The whole idea of a "fairy tale wedding" may have lost its luster after the demise of Prince Charles and Princess Diana's marriage. Still, Disney (NYSE:DIS) isn't deterred. Earlier this year, the media company devised a line of wedding gowns designed by Kirstie Kelly, based on its "Disney Princess" franchise.

No, the Cinderella gown doesn't come with glass slippers. In fact, the dresses look like typical wedding dresses (complete with typical "mid-tier" prices, ranging from $1,100 to $3,500).

But Disney won't stop there; oh, no. It also plans Princess-branded housewares and sleepwear. Disney's had great success with Disney Princess merchandise for little girls; according to Newsweek, the Princess brand is already a $4 billion business.

The House of Mouse has its eyes on more than just brides. Several days ago, The Wall Street Journal reported that Disney is also including the motif on infant goods like cribs and diaper-changing mats. Perhaps that's all part of its long-term strategy -- little girls who dream of Disney Princess weddings may grow up to demand Disney Princess weddings one day.

I got burned poking fun at this sort of thing in 2004, when Mattel (NYSE:MAT) first announced a line of Barbie-inspired clothing for grown women. Although I had a hard time believing there was a market for childhood-inspired accoutrements, that article ranked among my top generators of soul-wilting hate mail. Obviously, some women really adored the idea.

"Barbie Luxe" hasn't died on the vine, either. In 2005, the high-priced line had a launch party during L.A. Fashion Week at the Fred Segal Flair boutique; this month's BrandWeek covered the addition of a new designer, for the "Barbie by Patricia Field" collection of clothing and accessories, available in two separate lines for Macy's (NYSE:M) East and Hot Topic (NASDAQ:HOTT), of all places.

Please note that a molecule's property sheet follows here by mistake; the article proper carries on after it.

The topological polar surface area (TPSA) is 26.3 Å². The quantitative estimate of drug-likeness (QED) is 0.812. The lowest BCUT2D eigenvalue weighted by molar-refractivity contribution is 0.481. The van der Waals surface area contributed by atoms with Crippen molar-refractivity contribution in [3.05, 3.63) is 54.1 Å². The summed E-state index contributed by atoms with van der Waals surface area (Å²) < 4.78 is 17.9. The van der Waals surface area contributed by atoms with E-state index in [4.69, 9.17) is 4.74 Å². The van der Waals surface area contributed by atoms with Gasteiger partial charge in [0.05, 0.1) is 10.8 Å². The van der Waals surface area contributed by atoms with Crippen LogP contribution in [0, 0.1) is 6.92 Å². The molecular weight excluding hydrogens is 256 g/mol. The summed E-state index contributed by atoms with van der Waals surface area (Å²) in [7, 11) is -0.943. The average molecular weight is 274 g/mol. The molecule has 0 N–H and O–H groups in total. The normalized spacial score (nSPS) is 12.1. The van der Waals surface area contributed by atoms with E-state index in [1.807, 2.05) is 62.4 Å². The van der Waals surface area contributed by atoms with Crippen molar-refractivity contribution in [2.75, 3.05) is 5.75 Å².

Women have come a long way, even since I was a teenager; our opportunities now in society are pretty amazing by comparison. Given all that progress, news like this makes me wonder when things took a sharp turn toward Crazyville. Could you imagine Marvel (NYSE:MVL) licensing a line of Spider-Man or Hulk-inspired formalwear for men? I won't be holding my breath.

Sure, some women aspire to beautiful, wealthy princesshood. But these icons aren't always healthy, what with the accompanying unrealistic body image, the need to be rescued, and of course, the tiaras. Fairy-tale weddings may be big business, as Disney definitely knows, but I have to wonder whether Americans' appetite for fantasy isn't getting out of hand. Perhaps some people simply need to grow up.

Meanwhile, back at the castle...

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Alyce Lomax does not own shares of any of the companies mentioned. The Motley Fool's disclosure policy won't turn back into a pumpkin at midnight.